A few years ago my job title at Final Command Ministries was changed. It actually happened while I was out of the country and I had no input on the shift. To be perfectly transparent I was a little miffed.

Regretfully my upbringing did not prepare me well for that kind of situation. I earned my strokes as a people pleaser for decades. This was surely a contributor to me staying in school for so many years. Read the assigned material, participate in group discussions, study hard for tests and then write papers–the path to academic success and educational strokes.

But most formal education does not really reward disagreeing. Yes, I know it should, but it rarely does.

My former job title was Director of Training and Strategic Access. It was long and I helped craft it. The first half fit a lot of what Western Christians get–the need for training. But the second half was a bit mysterious and if someone asked me about it, their curiosity gave me permission to peel back the onion layers at least a little.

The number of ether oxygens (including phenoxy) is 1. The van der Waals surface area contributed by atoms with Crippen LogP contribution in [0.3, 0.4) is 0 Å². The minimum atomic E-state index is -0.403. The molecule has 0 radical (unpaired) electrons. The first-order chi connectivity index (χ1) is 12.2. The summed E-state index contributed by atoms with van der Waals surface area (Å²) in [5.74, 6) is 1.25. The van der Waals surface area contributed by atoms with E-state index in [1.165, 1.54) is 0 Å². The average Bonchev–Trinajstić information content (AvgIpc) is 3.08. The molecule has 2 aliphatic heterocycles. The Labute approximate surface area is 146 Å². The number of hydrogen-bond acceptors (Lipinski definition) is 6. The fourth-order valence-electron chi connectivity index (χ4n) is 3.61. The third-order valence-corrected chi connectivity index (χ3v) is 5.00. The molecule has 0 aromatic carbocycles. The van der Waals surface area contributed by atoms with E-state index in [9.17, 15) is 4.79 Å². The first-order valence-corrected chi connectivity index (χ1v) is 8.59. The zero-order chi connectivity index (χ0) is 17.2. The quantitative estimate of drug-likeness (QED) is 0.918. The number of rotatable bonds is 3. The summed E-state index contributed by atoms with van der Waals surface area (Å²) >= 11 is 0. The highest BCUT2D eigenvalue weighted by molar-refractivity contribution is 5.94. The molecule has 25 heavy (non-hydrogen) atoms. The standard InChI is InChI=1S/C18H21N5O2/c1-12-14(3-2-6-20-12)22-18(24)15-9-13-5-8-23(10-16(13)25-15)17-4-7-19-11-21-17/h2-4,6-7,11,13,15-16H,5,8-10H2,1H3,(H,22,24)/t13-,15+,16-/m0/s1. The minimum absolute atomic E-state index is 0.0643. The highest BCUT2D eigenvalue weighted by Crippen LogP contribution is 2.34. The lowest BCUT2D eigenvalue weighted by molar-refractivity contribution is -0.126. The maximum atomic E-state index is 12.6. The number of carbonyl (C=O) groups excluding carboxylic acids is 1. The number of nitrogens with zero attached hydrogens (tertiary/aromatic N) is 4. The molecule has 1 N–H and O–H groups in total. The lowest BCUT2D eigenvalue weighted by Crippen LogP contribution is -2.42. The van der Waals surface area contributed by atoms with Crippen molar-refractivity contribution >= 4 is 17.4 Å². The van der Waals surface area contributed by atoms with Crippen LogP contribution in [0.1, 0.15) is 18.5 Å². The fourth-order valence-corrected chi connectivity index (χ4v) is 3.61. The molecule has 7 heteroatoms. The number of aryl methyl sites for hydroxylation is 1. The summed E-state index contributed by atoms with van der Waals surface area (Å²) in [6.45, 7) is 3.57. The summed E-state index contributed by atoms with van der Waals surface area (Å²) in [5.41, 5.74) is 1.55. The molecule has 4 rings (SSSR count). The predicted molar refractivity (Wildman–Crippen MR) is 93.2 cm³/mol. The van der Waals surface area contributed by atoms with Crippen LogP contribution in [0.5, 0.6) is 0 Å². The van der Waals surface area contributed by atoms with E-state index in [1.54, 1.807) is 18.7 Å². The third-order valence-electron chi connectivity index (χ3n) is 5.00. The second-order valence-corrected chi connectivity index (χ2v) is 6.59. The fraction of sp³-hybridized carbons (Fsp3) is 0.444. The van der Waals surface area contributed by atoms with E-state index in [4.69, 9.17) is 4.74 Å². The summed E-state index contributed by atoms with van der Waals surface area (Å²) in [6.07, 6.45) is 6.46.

But who needs a coach?

Sure, we all want our children to have the benefit of a good coach when they participate in sports. Ideally, she/he will have played the sport in high school or college and have a good ability to model and drill the team toward greater cohesion and improved abilities.

I had coached basketball and baseball for my son, since I had lettered in both at my small high school. Later I coached my daughter’s soccer team even though I really had no personal experience to draw on (thankfully a good coach of my son’s soccer team suggested the strategy is much like basketball).

Yes, we all want our kids to have good coaches. But what adult wants to admit they need a coach?

Global Coach, that’s my job title. It was picked because that is really what I try to do, regardless of where I am. Even when I hold training events I am really sifting through the group looking for the few who sense they will need a coach.

It takes a special measure and variety of humility to acknowledge the need for a coach. There is a vulnerability needed that most adults prefer to avoid by acting out our best two-year-old selves–“I do it myself!” Then there is the challenge of knowing whether or not a particular candidate is the right coach for me. Maybe I sense I need one, but I will feel foolish if I pay him lots of money, invest time and energy and still don’t succeed.